Champagne, owing to its myriad connotations (whether celebratory or congratulatory), is quite the royalty in the alcohol hierarchy. But you may just be missing out on the chance to truly savour champagne and explore all its facets by limiting its role to particular occasions. A bottle of bubbly is usually popped at the end of a party and then served with dessert, which has the potential to underplay its smoothness.
PICK IT RIGHT
For a party, explore the option of alternating between vintage and non-vintage champagnes across courses. A classic vintage can bring out the discrete flavours of each ingredient, so consider pairing an entire meal with bottles of the same bubbly. Save the prestige cuvees for smaller intimate gatherings when you can savour the notes at leisure.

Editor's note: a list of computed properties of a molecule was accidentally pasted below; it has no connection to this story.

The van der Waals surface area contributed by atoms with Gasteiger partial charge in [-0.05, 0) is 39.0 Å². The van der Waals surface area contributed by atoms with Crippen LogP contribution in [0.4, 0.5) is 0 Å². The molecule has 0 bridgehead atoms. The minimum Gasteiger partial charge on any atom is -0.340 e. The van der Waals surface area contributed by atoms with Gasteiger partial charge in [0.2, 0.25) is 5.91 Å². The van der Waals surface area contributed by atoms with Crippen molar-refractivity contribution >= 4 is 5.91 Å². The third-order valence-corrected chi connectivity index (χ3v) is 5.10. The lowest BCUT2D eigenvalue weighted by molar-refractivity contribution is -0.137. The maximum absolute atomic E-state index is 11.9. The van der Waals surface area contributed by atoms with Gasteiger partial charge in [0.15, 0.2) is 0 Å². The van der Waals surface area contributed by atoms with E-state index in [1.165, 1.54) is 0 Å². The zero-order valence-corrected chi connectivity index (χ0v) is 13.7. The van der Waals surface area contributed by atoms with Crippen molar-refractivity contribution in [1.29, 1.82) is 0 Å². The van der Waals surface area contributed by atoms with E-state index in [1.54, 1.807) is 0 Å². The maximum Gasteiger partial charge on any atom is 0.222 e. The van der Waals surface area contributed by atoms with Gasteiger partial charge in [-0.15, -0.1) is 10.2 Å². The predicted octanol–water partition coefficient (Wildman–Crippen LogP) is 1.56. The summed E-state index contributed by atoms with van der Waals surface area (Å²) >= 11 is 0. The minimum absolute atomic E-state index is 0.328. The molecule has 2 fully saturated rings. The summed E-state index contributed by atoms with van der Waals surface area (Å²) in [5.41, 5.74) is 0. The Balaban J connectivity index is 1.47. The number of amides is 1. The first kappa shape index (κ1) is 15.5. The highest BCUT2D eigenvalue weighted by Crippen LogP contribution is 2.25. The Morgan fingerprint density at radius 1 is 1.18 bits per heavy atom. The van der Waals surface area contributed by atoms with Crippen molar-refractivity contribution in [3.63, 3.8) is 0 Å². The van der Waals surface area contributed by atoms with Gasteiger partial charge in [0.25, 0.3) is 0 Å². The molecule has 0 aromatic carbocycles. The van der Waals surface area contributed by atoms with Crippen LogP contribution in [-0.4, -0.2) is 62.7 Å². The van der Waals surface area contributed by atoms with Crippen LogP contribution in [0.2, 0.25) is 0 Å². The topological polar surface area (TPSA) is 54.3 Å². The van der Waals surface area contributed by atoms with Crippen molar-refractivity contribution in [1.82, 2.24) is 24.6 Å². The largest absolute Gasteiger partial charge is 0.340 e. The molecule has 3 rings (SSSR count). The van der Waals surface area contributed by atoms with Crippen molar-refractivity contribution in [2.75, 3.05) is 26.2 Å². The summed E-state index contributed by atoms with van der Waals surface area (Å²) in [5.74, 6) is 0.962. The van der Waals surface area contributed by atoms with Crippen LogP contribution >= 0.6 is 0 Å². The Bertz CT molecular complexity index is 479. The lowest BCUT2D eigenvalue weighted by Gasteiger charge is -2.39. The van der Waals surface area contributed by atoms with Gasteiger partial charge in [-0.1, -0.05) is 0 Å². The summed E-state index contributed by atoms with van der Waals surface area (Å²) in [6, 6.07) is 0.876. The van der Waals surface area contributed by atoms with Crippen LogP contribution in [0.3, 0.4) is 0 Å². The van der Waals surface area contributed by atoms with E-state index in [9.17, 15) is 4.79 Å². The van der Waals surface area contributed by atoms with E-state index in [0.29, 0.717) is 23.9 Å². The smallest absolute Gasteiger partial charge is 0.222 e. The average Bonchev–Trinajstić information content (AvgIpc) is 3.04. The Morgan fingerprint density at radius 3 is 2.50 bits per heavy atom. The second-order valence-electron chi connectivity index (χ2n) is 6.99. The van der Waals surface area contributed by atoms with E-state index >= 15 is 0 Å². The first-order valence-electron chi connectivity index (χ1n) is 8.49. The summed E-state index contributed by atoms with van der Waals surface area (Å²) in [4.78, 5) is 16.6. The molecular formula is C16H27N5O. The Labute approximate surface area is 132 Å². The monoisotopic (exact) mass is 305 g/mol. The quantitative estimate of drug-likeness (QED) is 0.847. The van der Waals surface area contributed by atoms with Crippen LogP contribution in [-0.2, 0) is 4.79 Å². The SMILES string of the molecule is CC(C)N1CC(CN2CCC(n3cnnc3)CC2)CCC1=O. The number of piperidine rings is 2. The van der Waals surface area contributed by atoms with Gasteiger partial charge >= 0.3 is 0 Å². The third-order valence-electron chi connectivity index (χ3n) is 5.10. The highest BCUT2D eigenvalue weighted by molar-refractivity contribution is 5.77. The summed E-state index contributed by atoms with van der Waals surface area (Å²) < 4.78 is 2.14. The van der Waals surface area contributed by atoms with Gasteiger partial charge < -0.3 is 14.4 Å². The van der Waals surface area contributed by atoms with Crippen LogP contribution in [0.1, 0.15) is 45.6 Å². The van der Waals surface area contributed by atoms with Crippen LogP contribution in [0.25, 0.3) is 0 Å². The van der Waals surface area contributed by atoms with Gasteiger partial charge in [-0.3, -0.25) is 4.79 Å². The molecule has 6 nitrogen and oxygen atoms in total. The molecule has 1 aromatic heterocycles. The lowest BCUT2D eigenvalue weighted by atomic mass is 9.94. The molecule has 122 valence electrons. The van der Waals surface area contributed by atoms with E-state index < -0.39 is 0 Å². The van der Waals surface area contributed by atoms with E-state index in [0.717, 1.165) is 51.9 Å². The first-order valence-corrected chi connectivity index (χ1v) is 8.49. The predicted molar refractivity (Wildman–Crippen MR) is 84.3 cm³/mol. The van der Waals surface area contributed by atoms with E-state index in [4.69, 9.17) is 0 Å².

As champagne has a particularly high acidic content and very low levels of sugar, its maturity determines how amenable it is to pairing with food ranging across a broad spectrum of flavours. Sweeter demi-sec champagnes work best for desserts, specifically berries, angel food cake and lemon tart. Don't ever use champagne in cooking because its delicate essence gets subsumed in the stronger aromas of food.
MADE FOR EACH OTHER
Champagne made from red pinot noir grapes goes well with robust flavours like meat and cheese. For fish spiced with lime or salsa, you need champagne made from chardonnay grapes, which are higher in terms of sharpness and minerality. These specifications, however, are flexible because a really good vintage that has been aged for more than three years from the time of harvest will go well with anything, ranging from poached salmon and fried mushroom to risotto barbecued chicken and salads. Chef Pascal was in New Delhi for the Dom Perignon Gastronomy programme.